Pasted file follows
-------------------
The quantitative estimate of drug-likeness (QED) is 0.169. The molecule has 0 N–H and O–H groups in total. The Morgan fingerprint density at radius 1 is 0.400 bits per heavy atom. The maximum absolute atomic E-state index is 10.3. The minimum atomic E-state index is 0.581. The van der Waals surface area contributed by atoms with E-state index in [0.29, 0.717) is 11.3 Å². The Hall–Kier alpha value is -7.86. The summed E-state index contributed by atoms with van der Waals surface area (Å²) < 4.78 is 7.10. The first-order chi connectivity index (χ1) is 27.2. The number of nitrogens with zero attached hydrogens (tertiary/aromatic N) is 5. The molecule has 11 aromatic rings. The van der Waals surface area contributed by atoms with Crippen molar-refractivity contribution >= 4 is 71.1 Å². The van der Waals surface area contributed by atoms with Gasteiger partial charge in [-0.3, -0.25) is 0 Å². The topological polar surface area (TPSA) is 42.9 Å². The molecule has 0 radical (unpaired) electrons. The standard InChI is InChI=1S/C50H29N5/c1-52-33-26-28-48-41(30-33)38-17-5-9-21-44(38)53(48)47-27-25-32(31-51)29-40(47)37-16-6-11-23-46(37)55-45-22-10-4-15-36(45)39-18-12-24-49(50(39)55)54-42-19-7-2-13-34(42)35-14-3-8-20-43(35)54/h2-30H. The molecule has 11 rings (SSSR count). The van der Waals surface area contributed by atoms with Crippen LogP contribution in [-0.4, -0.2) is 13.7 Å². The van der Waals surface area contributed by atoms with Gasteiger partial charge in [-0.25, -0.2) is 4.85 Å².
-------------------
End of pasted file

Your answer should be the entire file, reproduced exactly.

The quantitative estimate of drug-likeness (QED) is 0.169. The molecule has 0 N–H and O–H groups in total. The Morgan fingerprint density at radius 1 is 0.400 bits per heavy atom. The maximum absolute atomic E-state index is 10.3. The minimum atomic E-state index is 0.581. The van der Waals surface area contributed by atoms with E-state index in [0.29, 0.717) is 11.3 Å². The Hall–Kier alpha value is -7.86. The summed E-state index contributed by atoms with van der Waals surface area (Å²) < 4.78 is 7.10. The first-order chi connectivity index (χ1) is 27.2. The number of nitrogens with zero attached hydrogens (tertiary/aromatic N) is 5. The molecule has 11 aromatic rings. The van der Waals surface area contributed by atoms with Crippen molar-refractivity contribution >= 4 is 71.1 Å². The van der Waals surface area contributed by atoms with Gasteiger partial charge in [-0.3, -0.25) is 0 Å². The topological polar surface area (TPSA) is 42.9 Å². The molecule has 0 radical (unpaired) electrons. The standard InChI is InChI=1S/C50H29N5/c1-52-33-26-28-48-41(30-33)38-17-5-9-21-44(38)53(48)47-27-25-32(31-51)29-40(47)37-16-6-11-23-46(37)55-45-22-10-4-15-36(45)39-18-12-24-49(50(39)55)54-42-19-7-2-13-34(42)35-14-3-8-20-43(35)54/h2-30H. The molecule has 11 rings (SSSR count). The van der Waals surface area contributed by atoms with Crippen LogP contribution in [-0.4, -0.2) is 13.7 Å². The van der Waals surface area contributed by atoms with Gasteiger partial charge in [-0.25, -0.2) is 4.85 Å².